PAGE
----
What does one make of the Timberwolves anymore? First promising, then pitiable, they have quietly become an afterthought, stumbling through the stretch run as a nearly faceless coterie of injuries, max contracts, veterans at the ends of their careers and an interim head coach.
Who are they? Where are they going? If you know, the phone lines are open.
The Timberwolves beat a playoff team on Monday, holding off the eighth-place Los Angeles Clippers late for a 130-120 victory at Target Center. Minnesota played well, had seven players score in double figures and scored 74 points in the paint. It was entertaining but didn’t resonate, didn’t feel like part of something bigger and better.
It doesn’t have to, of course, but after making the playoffs for the first time in 14 years last spring, and with Karl-Anthony Towns and Andrew Wiggins on max contracts, it should.
It’s a long way from Jimmy Butler, headed back to the playoffs with Philadelphia while his former team goes out with a whimper. Where there was once a plan, there is chaos. Where there was a hierarchy, there is a vacuum. Worse yet, there is almost no way to know what exactly the Timberwolves have on their hands.
Minnesota was on a bit of a tear after trading Butler for Robert Covington, Dario Saric and Jerryd Bayless in November, a nice haul considering the Wolves didn’t have a ton of leverage and Butler likely won’t re-sign with Philadelphia. With a couple of new working parts under contract beyond the season, the team seemed to regain some momentum.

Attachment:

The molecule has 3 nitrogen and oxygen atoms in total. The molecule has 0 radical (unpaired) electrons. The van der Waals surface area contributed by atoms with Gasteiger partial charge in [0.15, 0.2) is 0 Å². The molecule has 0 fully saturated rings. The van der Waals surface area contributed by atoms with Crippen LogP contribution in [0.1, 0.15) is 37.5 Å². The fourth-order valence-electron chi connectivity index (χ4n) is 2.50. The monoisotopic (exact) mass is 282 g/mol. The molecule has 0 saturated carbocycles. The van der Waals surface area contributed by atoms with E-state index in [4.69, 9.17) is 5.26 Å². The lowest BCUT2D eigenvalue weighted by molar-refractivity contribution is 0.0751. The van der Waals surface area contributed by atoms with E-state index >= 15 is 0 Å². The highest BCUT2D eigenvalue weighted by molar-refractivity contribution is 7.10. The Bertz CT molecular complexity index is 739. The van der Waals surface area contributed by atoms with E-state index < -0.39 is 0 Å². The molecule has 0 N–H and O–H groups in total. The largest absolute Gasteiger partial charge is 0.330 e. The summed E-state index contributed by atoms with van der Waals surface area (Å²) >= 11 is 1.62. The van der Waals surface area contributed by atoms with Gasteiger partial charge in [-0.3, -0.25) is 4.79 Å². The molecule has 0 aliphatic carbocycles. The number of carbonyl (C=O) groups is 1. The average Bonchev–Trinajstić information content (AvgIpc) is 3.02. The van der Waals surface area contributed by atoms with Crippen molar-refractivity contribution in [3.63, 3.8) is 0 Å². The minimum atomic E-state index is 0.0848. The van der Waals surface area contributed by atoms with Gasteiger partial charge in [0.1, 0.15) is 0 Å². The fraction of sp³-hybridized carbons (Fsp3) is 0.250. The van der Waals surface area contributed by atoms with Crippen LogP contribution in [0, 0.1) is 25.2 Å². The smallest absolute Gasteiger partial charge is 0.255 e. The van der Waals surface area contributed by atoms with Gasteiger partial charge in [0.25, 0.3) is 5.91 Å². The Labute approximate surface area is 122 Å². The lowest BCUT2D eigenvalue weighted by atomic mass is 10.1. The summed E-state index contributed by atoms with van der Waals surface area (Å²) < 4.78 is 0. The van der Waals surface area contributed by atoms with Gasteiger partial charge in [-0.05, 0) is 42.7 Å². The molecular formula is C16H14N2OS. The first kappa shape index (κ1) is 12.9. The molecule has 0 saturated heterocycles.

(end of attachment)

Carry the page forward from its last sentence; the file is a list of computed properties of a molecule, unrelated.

Here was a chance to see if the new guys were part of the solution, and if interim coach Ryan Saunders could push the right buttons. But because so little has gone right this season, injuries torched that plan, too.
Covington, the team’s best defender, has missed 21 games because of a bone bruise, and the team’s top point guards — Jeff Teague, Tyus Jones and Derrick Rose — all went down at once. That’s four players in a nine-man rotation. Rose and Teague returned this week, but Covington and Jones were still out Monday.
Wiggins was sidelined by an illness, unnecessary in absentia.
When Josh Okogie left the game briefly after banging his hip in the fourth quarter, Isaiah Canaan — playing on the second of two 10-day contracts — was asked to take off his sweats and play the last five minutes. That Canaan will not be here beyond this season is one of the few sure things about this team.
Towns had a typically solid game with a team-high 24 points and 10 rebounds, but the Wolves don’t win Monday without Rose (22 points), Taj Gibson (14) and Luol Deng (12). All on expiring contracts, will any of them be here next season?
General manager Scott Layden, part of the Thibodeau package, could be playing out his string here, as well. Saunders seems a decent bet to stay, especially considering he is like family to owner Glen Taylor, and that Thibodeau is still owed $16 million the next two seasons.
And let’s not forget Wiggins, whose four-year, $147 million contract might be the biggest problem this team faces. Averaging 17.8 points and 4.8 rebounds, the once enigmatic swing man has settled into being in the way.
Headed somewhere as late as September, the Timberwolves have rather quickly become a jumble of unknowns. They don’t know what they have, who will coach them and who will be in charge of cleaning up the mess created by the dear departed.
It’s difficult to make plans with that kind of uncertainty, but the Wolves have no choice.